In the Austin of Andrew Bujalski’s Results, Aimlessness is a Sin

Guy Pearce and Cobie Smulders in <em>Results.</em>
Ryan Green/Magnolia Pictures
Guy Pearce and Cobie Smulders in Results.

If you want a cinematic demonstration of just how much Austin has changed over the last quarter-century, try a side-by-side study of Richard Linklater’s Slacker (the sine qua non of Austin movies) and Results, the latest from independent writer/director Andrew Bujalski (Funny Ha Ha; Mutual Appreciation), which is now available on video on demand.

Back in 1991, when Slacker was released, Austin was still a cultural frontier town, an inexpensive, sleepy hamlet filled with casual philosophers and artists. Linklater’s heroes weren’t particularly interested in getting anywhere or achieving anything; for them, meandering through the city was an end to itself. It was a world of street corners and coffee shops and dive bars, and none was an unlikely venue in which to search for enlightenment.

The world of Results couldn’t be more different. Gone are the secondhand bookstores and aimless strolls, replaced by gated communities, cavernous fitness centers and McMansions. Aimlessness in this Austin isn’t an opportunity for discovery; it’s a sin, proof of lacking character and ambition. And the only philosophy worth anything is the mantra of the fitness guru: perfection through discipline, happiness through effort, self-betterment at any cost.

Kevin Corrigan and Guy Pearce — Results
Kevin Corrigan and Guy Pearce in Results.

Guy Pearce plays Trevor, a fitness trainer, gym proprietor and creator of the Power 4 Life self-improvement system, which promises physical, mental and emotional growth all in one product. With his chiseled body and near-religious belief in the life-changing power of squats and paleo diets, Trevor is equal parts philosopher, huckster, evangelist and lost soul. When a jaded, wayward, soft-bellied millionaire named Danny (who could be one of Linklater’s wanderers gone to seed in middle age) shows up at the gym looking for a personal trainer, Trevor assigns him to Kat (Cobie Smulders), whose motivational skills and personal discipline barely mask her hatred of human imperfection. In no time at all, Danny has fallen for her, as has Trevor.

That two such flawed men would become so enamored of someone so intolerant of flaws is one of the mysteries of Results. Perhaps Trevor and Danny are compelled by the thought of being with someone who is just as contemptuous as they are of the things they hate about themselves. Or maybe they’re just so desperate for human connection that they’ll take it wherever they can get it. The only thing that’s clear is that between Danny’s self-loathing and Trevor’s devotion to the Impossible Perfect, they’ve managed to strangle any sense of possibility out of their lives, and only love seems like it could unclench their paralysis. Add Kat’s war on emotional messiness and imperfection and you’ve got three people painfully ill-quipped to deal with the exigencies of human relationships. Adrift, Danny smokes pot to approximate emotion while Trevor and Kat treat life as a series of “acts of wellness.” Trevor calls being in love “using the heart muscle,” for example, and Kat routinely eats protein bars instead of meals. In their world, there’s no problem, no matter how deep-seated, that can’t be solved with effort, will, dietary discipline and a proactive vocabulary. Theirs is a gospel of self-control.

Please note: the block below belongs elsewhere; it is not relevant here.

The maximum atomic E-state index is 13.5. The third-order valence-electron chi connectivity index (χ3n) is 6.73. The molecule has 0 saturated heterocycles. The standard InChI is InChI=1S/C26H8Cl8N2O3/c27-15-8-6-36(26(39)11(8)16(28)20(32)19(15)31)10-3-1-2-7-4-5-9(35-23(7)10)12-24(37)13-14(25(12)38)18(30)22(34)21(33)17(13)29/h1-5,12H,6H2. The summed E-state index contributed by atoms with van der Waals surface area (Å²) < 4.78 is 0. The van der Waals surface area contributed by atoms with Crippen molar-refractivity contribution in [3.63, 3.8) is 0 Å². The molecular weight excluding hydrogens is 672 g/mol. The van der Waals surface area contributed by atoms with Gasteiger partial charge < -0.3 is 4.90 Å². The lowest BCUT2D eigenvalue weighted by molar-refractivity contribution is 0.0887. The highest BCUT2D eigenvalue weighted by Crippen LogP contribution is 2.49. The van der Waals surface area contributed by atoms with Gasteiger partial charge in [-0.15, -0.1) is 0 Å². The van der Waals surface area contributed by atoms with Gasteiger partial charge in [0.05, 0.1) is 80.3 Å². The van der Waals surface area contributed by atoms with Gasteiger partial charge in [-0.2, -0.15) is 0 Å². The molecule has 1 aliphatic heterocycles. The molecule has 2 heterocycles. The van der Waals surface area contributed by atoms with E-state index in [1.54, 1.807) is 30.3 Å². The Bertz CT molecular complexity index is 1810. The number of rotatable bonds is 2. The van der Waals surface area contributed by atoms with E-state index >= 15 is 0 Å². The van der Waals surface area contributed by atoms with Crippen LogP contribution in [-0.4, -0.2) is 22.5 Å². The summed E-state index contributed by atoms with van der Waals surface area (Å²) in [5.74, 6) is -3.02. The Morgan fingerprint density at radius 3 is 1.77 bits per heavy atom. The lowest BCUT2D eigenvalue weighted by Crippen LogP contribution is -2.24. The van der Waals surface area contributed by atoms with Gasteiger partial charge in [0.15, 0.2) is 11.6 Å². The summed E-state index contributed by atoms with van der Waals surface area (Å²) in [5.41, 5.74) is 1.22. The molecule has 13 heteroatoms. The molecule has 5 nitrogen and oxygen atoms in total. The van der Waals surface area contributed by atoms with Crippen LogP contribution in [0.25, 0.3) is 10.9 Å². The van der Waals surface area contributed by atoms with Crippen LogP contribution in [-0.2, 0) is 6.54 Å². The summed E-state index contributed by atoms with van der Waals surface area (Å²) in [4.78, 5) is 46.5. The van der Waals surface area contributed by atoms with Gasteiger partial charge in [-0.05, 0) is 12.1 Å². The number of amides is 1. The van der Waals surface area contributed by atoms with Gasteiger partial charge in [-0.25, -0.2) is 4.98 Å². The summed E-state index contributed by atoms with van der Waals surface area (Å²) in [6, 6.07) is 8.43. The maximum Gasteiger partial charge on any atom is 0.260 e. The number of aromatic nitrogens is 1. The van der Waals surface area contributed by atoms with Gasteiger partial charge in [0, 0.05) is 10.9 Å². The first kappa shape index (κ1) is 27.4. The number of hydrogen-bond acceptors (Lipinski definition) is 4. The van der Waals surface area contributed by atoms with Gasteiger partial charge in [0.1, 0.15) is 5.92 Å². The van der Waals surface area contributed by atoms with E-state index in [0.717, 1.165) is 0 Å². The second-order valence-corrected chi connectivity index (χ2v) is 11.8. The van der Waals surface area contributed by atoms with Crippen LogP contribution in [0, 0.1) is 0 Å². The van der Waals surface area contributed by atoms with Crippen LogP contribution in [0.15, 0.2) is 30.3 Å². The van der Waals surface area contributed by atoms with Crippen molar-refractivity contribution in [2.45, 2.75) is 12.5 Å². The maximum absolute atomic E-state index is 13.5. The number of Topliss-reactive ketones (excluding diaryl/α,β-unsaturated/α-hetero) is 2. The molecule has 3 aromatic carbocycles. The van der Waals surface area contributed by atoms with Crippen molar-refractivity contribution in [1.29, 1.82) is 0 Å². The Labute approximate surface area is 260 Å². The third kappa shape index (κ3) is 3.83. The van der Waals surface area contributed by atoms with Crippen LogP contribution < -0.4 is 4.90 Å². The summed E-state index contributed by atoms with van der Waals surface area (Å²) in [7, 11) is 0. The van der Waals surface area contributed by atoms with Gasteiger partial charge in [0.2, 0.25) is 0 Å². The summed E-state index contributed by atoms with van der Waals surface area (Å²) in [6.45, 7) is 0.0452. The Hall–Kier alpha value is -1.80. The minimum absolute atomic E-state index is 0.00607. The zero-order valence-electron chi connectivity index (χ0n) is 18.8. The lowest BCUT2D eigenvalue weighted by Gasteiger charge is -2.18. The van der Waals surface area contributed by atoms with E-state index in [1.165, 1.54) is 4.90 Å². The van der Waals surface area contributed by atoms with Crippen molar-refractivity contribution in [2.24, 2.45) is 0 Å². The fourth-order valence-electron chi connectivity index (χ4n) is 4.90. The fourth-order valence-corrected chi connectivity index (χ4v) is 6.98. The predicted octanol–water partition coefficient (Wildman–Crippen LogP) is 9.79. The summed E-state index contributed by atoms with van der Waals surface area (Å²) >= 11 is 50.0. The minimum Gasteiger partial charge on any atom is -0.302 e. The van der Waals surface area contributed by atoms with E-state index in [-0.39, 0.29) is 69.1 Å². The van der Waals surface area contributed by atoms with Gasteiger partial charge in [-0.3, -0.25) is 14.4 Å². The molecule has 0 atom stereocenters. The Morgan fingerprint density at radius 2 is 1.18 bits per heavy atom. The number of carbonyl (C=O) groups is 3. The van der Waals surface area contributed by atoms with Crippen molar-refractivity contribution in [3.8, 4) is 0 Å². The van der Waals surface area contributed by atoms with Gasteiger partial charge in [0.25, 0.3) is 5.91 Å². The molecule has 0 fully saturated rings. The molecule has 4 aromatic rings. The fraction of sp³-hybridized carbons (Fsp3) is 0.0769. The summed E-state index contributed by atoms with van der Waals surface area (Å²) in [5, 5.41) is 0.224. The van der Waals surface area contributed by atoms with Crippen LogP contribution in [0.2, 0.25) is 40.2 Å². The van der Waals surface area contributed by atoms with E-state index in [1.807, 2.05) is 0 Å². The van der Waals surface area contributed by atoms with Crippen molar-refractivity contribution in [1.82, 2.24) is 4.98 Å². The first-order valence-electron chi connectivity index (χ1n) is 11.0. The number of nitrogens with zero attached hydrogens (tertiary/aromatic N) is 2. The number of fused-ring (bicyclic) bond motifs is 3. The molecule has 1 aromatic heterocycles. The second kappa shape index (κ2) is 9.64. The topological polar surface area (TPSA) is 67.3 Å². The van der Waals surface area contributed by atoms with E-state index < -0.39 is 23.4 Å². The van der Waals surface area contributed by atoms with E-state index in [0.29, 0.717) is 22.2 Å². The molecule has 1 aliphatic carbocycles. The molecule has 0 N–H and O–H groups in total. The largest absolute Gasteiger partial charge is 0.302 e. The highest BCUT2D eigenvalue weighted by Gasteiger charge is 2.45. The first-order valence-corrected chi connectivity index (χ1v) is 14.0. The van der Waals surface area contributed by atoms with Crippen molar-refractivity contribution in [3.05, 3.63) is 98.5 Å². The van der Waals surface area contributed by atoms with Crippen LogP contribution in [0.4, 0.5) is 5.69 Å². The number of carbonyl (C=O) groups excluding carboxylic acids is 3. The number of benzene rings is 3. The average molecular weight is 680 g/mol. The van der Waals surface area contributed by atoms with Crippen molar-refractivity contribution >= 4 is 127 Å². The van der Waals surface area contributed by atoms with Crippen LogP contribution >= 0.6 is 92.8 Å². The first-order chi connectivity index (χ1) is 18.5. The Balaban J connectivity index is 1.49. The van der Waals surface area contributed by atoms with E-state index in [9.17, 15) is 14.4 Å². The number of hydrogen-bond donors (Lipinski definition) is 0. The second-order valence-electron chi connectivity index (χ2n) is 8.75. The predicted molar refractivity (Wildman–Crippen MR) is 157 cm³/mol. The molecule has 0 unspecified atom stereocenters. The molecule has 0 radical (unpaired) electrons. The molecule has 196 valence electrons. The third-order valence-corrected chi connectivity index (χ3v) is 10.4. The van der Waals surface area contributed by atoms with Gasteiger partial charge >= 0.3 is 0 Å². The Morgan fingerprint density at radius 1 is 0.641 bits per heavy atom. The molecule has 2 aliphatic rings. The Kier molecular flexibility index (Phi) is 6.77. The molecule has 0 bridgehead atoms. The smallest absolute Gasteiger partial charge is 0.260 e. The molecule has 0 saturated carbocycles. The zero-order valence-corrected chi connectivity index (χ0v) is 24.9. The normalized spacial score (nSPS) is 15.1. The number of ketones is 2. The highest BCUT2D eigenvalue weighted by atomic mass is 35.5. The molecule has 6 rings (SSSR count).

Results, in other words, is about a modern-day love triangle, three imperfect people grasping not just for romance, but for meaning. That premise is full of possibilities, which is why it’s so disappointing that it never quite coheres. After establishing the trio as a neurotic mass of post-millennial disappointment, the film proceeds to spin off into improbability, jumping from one subplot to another without any apparent rhyme or reason. This is strange considering that Bujalski, affectionately known as the King of Mumblecore, made his reputation scorning contrivance and helping to ignite the current craze for naturalism in American indie film.

Bujalski’s heroes are so emotionally detached and desperate for human connection that they flail from scenario to scenario looking for an island to land on. Maybe that’s the point. Unlike the heroes of Slacker, who were content with the search for meaning, and whose lives unfolded on a seemingly endless, undifferentiated, timeless thread, Trevor, Kat and Danny are too wrapped up in answers and destinations to see where they’re going, or why. Maybe this is what happens when you stop seeking and start subscribing to a philosophy of “wellness.” Take heed, Austin.

Josh Rosenblatt writes about film from New York City.

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